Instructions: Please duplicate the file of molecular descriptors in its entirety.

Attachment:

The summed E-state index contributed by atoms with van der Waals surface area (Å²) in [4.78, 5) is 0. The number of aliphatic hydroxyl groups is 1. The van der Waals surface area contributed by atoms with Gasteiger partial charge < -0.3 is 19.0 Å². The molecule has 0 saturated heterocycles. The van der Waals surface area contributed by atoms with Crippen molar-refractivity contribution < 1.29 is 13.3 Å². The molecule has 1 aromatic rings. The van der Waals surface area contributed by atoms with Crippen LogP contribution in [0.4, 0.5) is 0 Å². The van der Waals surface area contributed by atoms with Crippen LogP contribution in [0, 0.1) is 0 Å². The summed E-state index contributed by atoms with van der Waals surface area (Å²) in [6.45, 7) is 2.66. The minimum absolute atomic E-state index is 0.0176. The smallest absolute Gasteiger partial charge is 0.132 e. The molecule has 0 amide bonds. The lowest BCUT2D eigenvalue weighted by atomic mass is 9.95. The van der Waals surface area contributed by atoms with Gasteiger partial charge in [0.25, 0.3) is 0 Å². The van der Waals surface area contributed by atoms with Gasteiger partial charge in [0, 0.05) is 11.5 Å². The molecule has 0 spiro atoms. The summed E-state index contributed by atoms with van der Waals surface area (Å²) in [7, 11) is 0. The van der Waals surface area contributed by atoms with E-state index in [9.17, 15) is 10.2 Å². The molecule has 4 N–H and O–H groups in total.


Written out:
The summed E-state index contributed by atoms with van der Waals surface area (Å²) in [4.78, 5) is 0. The number of aliphatic hydroxyl groups is 1. The van der Waals surface area contributed by atoms with Gasteiger partial charge < -0.3 is 19.0 Å². The molecule has 0 saturated heterocycles. The van der Waals surface area contributed by atoms with Crippen molar-refractivity contribution < 1.29 is 13.3 Å². The molecule has 1 aromatic rings. The van der Waals surface area contributed by atoms with Crippen LogP contribution in [0.4, 0.5) is 0 Å². The van der Waals surface area contributed by atoms with Crippen LogP contribution in [0, 0.1) is 0 Å². The summed E-state index contributed by atoms with van der Waals surface area (Å²) in [6.45, 7) is 2.66. The minimum absolute atomic E-state index is 0.0176. The smallest absolute Gasteiger partial charge is 0.132 e. The molecule has 0 amide bonds. The lowest BCUT2D eigenvalue weighted by atomic mass is 9.95. The van der Waals surface area contributed by atoms with Gasteiger partial charge in [0.25, 0.3) is 0 Å². The van der Waals surface area contributed by atoms with Gasteiger partial charge in [0, 0.05) is 11.5 Å². The molecule has 0 spiro atoms. The summed E-state index contributed by atoms with van der Waals surface area (Å²) in [7, 11) is 0. The van der Waals surface area contributed by atoms with E-state index in [9.17, 15) is 10.2 Å². The molecule has 4 N–H and O–H groups in total.